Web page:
September 25, 2009
The following stories from the September 25, 2009, edition of AOPA ePilot were provided to AOPA members who expressed an interest in the particular subject areas. Any AOPA member can receive information tailored to their areas of interest by updating their preferences online.
Most simulations of engine failure during training conclude after the flight instructor and student glide to a low but safe altitude and then evaluate whether the bid to reach the landing site would have succeeded. ( See the June 21, 2002, "Training Tip: Practicing engine failures.”) If the simulation takes place over an airport, continuing the glide to touchdown adds a real-life dimension.
Simulations being what they are, some elements of forced landing procedures don’t always get their due. For example, when an off-airport landing is imminent, what’s to be done about your aircraft’s flaps, fuel, and electrical systems? Should aircraft doors be opened before touchdown, or left alone? Be sure to review these procedural details, even if only by stating to your instructor what steps you would have taken.
“One problem with making forced landings is that pilots may be unintentionally biased by their training. For safety reasons, instructors use a good field when practicing emergency landings. In the real world, Murphy's Law almost guarantees that an engine failure will occur at low altitude over inhospitable terrain. If pilots have been conditioned to think that a reasonable landing site is always available, they may not react appropriately in situations that have no reasonable alternatives,” Robert N. Rossier pointed out in “ Learning Experiences: Emergency Landings.”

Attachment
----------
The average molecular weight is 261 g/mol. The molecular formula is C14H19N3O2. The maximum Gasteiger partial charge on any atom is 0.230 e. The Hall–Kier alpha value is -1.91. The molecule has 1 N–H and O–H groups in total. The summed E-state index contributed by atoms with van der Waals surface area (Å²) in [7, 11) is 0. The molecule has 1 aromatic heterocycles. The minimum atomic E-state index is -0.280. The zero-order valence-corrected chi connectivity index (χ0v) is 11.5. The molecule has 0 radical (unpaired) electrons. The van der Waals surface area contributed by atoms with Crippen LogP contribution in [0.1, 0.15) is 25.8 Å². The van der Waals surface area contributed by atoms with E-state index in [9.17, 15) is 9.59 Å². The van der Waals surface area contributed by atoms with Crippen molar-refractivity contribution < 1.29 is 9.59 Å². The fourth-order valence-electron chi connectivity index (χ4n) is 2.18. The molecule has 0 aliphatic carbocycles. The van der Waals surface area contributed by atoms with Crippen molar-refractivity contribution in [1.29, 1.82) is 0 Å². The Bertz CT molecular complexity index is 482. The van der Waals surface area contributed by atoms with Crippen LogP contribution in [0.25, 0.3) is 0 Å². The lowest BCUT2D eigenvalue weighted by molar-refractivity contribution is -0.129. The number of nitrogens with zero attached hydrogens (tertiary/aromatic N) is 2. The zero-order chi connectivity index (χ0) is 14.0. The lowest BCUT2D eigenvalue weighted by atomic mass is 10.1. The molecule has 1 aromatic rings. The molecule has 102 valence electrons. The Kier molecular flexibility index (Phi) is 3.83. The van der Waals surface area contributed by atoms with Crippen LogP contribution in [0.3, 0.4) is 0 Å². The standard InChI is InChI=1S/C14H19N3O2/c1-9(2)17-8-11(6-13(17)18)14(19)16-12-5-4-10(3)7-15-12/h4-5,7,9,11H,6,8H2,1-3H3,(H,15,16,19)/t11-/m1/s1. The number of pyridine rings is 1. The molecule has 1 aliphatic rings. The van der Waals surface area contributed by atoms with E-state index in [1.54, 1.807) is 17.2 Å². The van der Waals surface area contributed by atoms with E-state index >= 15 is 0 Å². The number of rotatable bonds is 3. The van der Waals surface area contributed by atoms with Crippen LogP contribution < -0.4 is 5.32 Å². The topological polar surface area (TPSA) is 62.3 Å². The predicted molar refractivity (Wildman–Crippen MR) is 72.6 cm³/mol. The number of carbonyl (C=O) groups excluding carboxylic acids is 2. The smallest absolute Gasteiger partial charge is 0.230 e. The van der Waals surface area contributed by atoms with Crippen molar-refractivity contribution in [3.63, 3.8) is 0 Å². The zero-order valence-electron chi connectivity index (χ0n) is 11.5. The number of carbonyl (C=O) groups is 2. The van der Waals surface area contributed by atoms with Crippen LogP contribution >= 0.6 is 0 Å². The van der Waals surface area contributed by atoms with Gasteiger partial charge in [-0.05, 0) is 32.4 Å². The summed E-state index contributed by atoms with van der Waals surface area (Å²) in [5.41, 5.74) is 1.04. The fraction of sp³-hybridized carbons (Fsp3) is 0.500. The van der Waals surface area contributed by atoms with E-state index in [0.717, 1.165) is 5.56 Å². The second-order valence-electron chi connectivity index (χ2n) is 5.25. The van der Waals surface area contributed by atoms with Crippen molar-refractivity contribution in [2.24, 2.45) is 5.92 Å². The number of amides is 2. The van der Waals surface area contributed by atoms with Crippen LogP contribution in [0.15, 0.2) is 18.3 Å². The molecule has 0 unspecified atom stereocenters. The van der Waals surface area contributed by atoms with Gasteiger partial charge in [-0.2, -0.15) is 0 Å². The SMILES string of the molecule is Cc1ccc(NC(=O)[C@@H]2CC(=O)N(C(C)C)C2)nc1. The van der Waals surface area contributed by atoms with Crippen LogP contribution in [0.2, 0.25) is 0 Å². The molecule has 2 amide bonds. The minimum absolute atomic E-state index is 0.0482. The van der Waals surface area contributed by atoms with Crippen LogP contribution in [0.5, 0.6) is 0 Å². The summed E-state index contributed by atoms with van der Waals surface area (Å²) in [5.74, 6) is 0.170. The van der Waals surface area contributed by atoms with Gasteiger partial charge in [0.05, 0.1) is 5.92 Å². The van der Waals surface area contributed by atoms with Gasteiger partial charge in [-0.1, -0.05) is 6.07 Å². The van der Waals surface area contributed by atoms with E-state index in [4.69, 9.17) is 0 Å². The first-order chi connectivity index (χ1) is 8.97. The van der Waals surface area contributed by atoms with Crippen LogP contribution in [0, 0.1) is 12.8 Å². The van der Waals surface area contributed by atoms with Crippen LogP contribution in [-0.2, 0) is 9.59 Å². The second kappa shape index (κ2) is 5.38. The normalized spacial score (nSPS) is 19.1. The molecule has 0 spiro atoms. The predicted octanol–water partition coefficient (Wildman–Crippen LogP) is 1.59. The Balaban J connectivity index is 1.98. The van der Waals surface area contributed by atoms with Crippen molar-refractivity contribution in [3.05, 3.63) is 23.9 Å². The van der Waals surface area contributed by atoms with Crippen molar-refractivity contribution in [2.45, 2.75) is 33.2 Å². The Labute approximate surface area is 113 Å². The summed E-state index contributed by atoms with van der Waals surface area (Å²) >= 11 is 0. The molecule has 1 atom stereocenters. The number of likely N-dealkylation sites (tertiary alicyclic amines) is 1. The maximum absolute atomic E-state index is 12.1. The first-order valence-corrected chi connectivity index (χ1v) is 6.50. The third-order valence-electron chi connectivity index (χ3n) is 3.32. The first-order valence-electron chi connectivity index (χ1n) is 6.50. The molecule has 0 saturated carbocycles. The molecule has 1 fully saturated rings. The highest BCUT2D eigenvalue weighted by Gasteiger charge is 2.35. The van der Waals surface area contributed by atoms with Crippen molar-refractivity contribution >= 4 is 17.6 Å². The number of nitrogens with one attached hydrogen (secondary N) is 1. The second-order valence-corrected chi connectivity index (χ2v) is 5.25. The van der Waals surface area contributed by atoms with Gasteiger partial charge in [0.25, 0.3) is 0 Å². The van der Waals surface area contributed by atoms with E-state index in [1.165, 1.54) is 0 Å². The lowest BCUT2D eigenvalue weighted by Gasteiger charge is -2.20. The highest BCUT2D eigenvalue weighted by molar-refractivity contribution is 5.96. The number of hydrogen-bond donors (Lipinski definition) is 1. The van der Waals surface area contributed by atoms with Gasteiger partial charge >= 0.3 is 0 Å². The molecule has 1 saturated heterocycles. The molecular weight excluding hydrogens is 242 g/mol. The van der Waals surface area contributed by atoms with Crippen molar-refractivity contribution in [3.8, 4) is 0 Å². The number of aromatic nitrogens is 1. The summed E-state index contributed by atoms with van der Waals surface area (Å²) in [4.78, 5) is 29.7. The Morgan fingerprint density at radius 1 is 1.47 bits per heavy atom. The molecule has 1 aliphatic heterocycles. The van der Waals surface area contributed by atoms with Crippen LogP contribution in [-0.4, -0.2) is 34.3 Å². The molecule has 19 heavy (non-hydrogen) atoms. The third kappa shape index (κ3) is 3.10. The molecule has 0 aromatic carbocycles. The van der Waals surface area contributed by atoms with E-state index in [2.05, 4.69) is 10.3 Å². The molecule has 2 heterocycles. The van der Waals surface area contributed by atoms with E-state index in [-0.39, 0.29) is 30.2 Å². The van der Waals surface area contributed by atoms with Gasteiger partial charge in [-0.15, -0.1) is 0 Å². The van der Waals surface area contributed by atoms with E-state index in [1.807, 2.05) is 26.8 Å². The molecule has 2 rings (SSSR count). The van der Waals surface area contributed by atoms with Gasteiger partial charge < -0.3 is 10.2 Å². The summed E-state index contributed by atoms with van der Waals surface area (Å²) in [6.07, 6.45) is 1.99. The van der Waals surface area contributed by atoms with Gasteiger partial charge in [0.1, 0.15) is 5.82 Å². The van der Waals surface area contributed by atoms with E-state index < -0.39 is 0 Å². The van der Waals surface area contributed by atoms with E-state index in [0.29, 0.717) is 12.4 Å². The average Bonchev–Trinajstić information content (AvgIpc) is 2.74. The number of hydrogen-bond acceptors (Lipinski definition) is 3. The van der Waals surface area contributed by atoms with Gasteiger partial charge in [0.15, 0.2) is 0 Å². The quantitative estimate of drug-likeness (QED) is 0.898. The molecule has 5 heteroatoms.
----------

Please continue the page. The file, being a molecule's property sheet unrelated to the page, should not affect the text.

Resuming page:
There are many decisions to make. The forced landing without engine power checklist for a 1980 Cessna 152 has nine action items. Among them: placing the mixture in the idle cutoff position, shutting off fuel and ignition (to prevent a fire), and unlatching doors before landing. The electrical system? Don’t shut it down until after final flaps have been set. On the glide, follow recommended airspeeds (65 KIAS flaps up, 60 KIAS flaps down in the Cessna 152).
Instrument-rated pilots looking for a way to increase their proficiency and confidence flying in instrument meteorological conditions have a new resource: the IMC Club. The club, based in Norwood, Mass., is opening its free membership nationwide and encouraging pilots to start chapters in their area. The IMC Club offers biweekly meetings to permit instrument students, pilots, and flight instructors to discuss instrument flying, stay engaged in the aviation community, and maintain their instrument-flying skills. For more information or to form a chapter in your area, see the Web site.
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Question: I recently passed my private pilot checkride. Do I still need to carry my logbook with me when I go flying?
Answer: No. Student pilots are required to carry their logbooks with them when flying solo because they contain endorsements that authorize solo flight privileges. FAR 61.3 outlines the required certificates and documents that a pilot must carry when operating as pilot in command. Included in the list are your pilot certificate, medical certificate, and government-issued photo ID—but not your logbook. It may actually be a good idea to leave your logbook at home as it decreases the likelihood of theft, loss, and damage. For additional information on logbooks and logging flight time, take a look at our subject report on the topic.
Got a question for our technical services staff? E-mail to email@example.com or call the Pilot Information Center, 800/872-2672. Don't forget the online archive of "Final Exam" questions and answers, searchable by keyword or topic.
A new FAA policy on obstructive sleep apnea that addresses many of the concerns raised by AOPA is scheduled to take effect March 2.
AOPA and the National Business Aviation Association have jointly filed an amicus, or friend of the court, brief in the Ninth Circuit Court of Appeals as part of the ongoing legal battle over the future of Santa Monica Municipal Airport.
AOPA worked with the flight training industry and FAA to quickly resolve a problem that suddenly put many rating applications on hold.
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